Monday, December 14, 2009

Harper 'throwing money at the military'

Canadian Military Spending 2009
Canadian Centre for Policy Alternatives: Canadians could be forgiven for thinking that they spend a mere pittance on their military: politicians and pundits constantly bombard us with the claim that Canada is a military miser. Most Canadians would probably be stunned to learn that Canada is actually among the top 15 military spenders in the world, and the 6th largest spender among the 28 members of NATO. They might also be surprised to learn that Canadian military spending is now higher than it has been in more than 60 years -- higher than it was during the Cold War, or indeed at any time since the end of the Second World War.

Canwest News: For the fiscal year that ends in March, Canada will have spent a little more than $21 billion on national defence. That's nearly 10 per cent of all federal government spending... After adjusting for inflation, Canadian military spending this year was up 9.6 per cent compared to last year and is even 15 per cent higher than at the peak of the Cold War in 1952-53.

Sun Media: A new study puts Canada near the top of the pack on defence spending... Latest budget estimates show Canada is spending $21.2 billion in the 2009-2010 fiscal year -- nearly 10% more than the year before. Bill Robinson, a defence analyst with the Rideau Institute, said the government is throwing money at the military at the expense of other important issues... And he sees little to show for our investment in terms of enhanced global security.

Ottawa Citizen: Contrary to claims often heard in Canada that UN peacekeeping is dead, the demand for such troops has actually grown in recent years. As of September, there were 83,853 UN peacekeeping soldiers participating in 15 operations around the world. The study points out that Canada was contributing just 55 military personnel at that time, while Cambodia contributed 58. Romania was right behind Canada, at 52.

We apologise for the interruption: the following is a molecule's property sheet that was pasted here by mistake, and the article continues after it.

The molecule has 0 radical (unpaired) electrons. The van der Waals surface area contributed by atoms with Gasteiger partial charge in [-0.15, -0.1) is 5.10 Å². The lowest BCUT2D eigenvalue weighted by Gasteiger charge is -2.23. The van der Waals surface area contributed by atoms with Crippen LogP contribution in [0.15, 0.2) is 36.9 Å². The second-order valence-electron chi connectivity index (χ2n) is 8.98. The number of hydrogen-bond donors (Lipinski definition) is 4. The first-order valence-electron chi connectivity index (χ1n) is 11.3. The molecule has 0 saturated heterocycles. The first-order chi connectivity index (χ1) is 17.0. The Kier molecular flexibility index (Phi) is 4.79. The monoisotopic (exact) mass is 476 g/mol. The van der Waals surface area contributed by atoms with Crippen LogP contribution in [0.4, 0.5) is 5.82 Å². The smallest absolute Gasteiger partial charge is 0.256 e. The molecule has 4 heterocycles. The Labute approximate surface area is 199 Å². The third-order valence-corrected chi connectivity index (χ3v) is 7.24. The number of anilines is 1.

At times in the 1990s there were more than 3,000 Canadian troops assigned to UN missions... Before the mid-90s, Canada was consistently among the top 10 contributors to UN peacekeeping missions.

'There has been a real decision by Canada to abandon peacekeeping, certainly in the military and government,' said the report's author, Bill Robinson. 'Peacekeeping, however, didn't go away.' He said senior Canadian military leaders and members of the defence lobby have been successful in convincing Canadians that 'peacekeeping is dead. What they haven't been successful at is convincing Canadians that peacekeeping has no value. Canadians take pride in peacekeeping and want to get back to it.'

In September, the government released the results of a public-opinion poll conducted for National Defence in which half of those Canadians surveyed said they wanted their soldiers to return to a 'peacekeeping-only' role. The Ipsos-Reid poll, done in March 2008, noted there was 'a small, but statistically significant increase' in the number of people who supported a peacekeeping-only international mission for Canadian soldiers. Military officers and soldiers, however, prefer combat-oriented operations, such as those in Afghanistan.
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